Rackspace gussies up private cloud with new OpenCenter dashboard

Another day, another OpenStack announcement. Rackspace(s rax) on Wednesday unveiled an update to its OpenStack-based private cloud with a new single dashboard for deploying, configuring and running those clouds in a company’s data center.

Rackspace_Logo_08_07_2012[2]OpenCenter aims to make it easier for enterprises to automate rollout of updates and deploy their cloud in the first place.  “Deploying high-availability used to take a lot of manual steps but we can now point and click to do that in OpenCenter,” said Scott Sanchez, director of strategy for Rackspace. OpenCenter, he said, is part of an overall operations “fabric” that will let us roll things out faster, provide continuous deployment and updates right into the private cloud.

The OpenCenter code is free and available under the Apache 2 license.

More host operating systems to choose from

The new private cloud option utilizes OpenStack’s Folsom code base and will be updated to the newer Grizzly release when it comes out next month. Rackspace said its public cloud already uses Grizzly. Also with this private cloud release, customers can choose between Ubuntu, Red Hat(s rhat) Enterprise Linux or CentOS as their host operating system. In the previous private cloud, Ubuntu was the default host OS.

 San Antonio, Texas-based Rackspace hopes its use of OpenStack across private, public and hybrid cloud deployment models will resonate with enterprise customers, many of whom  still prefer to deploy workloads in their own (non-shared) data centers. Even Amazon, the king of public cloud, has started to open up to a hybrid model — with its  Virtual Private Cloud capabilities that enable a business customer to rope off a section fo the AWS cloud for its own use and then with its alliance with Eucalyptus.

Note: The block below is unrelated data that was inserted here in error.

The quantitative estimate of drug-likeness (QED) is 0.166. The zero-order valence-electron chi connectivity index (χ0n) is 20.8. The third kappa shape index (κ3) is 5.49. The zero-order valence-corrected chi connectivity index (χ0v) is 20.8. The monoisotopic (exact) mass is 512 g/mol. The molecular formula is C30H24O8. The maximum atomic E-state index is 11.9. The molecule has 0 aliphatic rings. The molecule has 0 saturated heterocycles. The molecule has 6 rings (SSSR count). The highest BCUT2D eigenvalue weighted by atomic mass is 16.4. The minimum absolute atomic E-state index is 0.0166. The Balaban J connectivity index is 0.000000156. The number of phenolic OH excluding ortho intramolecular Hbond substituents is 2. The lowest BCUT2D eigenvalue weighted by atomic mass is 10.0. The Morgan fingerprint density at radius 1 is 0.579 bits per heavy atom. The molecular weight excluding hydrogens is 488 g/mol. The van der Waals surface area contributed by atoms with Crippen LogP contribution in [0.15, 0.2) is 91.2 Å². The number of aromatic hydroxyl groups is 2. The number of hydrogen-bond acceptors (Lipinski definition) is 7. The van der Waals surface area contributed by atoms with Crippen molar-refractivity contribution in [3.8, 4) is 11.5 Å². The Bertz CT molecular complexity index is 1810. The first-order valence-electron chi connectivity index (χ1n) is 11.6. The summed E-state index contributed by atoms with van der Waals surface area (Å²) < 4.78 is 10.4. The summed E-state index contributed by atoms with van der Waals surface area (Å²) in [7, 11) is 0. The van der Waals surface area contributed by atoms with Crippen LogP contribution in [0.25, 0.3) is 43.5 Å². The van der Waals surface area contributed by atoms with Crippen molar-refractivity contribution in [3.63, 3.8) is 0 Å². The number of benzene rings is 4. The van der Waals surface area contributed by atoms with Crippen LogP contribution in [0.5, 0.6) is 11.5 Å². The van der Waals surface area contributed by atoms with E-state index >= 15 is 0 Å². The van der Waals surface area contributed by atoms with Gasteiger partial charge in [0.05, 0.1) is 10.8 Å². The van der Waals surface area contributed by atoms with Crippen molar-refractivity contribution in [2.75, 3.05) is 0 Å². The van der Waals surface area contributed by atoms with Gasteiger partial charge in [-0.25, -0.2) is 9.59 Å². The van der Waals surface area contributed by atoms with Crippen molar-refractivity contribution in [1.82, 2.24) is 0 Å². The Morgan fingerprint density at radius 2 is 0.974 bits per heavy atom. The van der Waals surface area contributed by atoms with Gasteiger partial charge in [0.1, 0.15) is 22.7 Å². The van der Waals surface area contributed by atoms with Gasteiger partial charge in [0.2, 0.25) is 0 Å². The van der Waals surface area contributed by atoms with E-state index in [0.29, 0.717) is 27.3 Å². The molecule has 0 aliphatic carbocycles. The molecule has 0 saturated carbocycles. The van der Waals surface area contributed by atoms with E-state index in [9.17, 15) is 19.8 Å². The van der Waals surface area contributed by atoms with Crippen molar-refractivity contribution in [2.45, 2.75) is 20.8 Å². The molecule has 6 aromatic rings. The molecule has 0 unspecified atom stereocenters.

Lots of clouds fighting for business

Amazon(s amzn) touts itself as the low-cost, high-volume provider of cloud services — a claim it enhanced Tuesday with yet another price cut on it EC2 reserved instances — while Rackspace wraps itself in its “fanatical support” branding, as in “hey, we may cost more, but we give you actual service and support.” Many Rackspace customers attest that the company lives up to its name by providing actual engineers for phone support and other handholding. Amazon has a way to go there, although it is busily staffing up its enterprise sales and support teams. On the other hand, Rackspace  has shown itself to be flexible on pricing as well: Last month it announced price cuts of its own.

OpenStack, in general, is a multi-vendor response to Amazon’s power in cloud computing services. But Rackspace, which helped birth the OpenStack effort with NASA three years ago, is now one of many OpenStack options. In the past year, Hewlett-Packard(s hpq), Red Hat, Cloudscaling and other vendors have rolled out OpenStack clouds. And IBM(s ibm), the king of enterprise IT players, on Monday announced plans to put all of its cloud resources on OpenStack going forward. So there will be a lot of contenders for these business workloads.